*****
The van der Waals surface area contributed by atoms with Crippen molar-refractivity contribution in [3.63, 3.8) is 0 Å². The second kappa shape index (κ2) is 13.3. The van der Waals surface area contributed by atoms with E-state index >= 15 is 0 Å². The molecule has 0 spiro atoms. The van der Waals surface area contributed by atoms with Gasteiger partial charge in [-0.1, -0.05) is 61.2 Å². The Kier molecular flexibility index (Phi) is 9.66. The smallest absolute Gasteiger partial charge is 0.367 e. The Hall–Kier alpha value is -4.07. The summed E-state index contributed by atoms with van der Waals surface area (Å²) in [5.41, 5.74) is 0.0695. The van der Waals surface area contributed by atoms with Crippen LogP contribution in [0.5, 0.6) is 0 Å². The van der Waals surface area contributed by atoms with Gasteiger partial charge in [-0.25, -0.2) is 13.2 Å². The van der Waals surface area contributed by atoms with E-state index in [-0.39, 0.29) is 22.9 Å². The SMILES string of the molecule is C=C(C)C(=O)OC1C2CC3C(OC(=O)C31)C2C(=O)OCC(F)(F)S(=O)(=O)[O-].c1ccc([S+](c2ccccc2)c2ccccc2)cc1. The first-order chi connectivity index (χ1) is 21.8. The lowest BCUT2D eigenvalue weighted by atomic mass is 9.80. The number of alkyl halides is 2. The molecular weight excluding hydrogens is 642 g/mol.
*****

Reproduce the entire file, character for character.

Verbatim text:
The van der Waals surface area contributed by atoms with Crippen molar-refractivity contribution in [3.63, 3.8) is 0 Å². The second kappa shape index (κ2) is 13.3. The van der Waals surface area contributed by atoms with E-state index >= 15 is 0 Å². The molecule has 0 spiro atoms. The van der Waals surface area contributed by atoms with Gasteiger partial charge in [-0.1, -0.05) is 61.2 Å². The Kier molecular flexibility index (Phi) is 9.66. The smallest absolute Gasteiger partial charge is 0.367 e. The Hall–Kier alpha value is -4.07. The summed E-state index contributed by atoms with van der Waals surface area (Å²) in [5.41, 5.74) is 0.0695. The van der Waals surface area contributed by atoms with Crippen LogP contribution in [0.5, 0.6) is 0 Å². The van der Waals surface area contributed by atoms with Gasteiger partial charge in [-0.25, -0.2) is 13.2 Å². The van der Waals surface area contributed by atoms with E-state index in [-0.39, 0.29) is 22.9 Å². The SMILES string of the molecule is C=C(C)C(=O)OC1C2CC3C(OC(=O)C31)C2C(=O)OCC(F)(F)S(=O)(=O)[O-].c1ccc([S+](c2ccccc2)c2ccccc2)cc1. The first-order chi connectivity index (χ1) is 21.8. The lowest BCUT2D eigenvalue weighted by atomic mass is 9.80. The number of alkyl halides is 2. The molecular weight excluding hydrogens is 642 g/mol.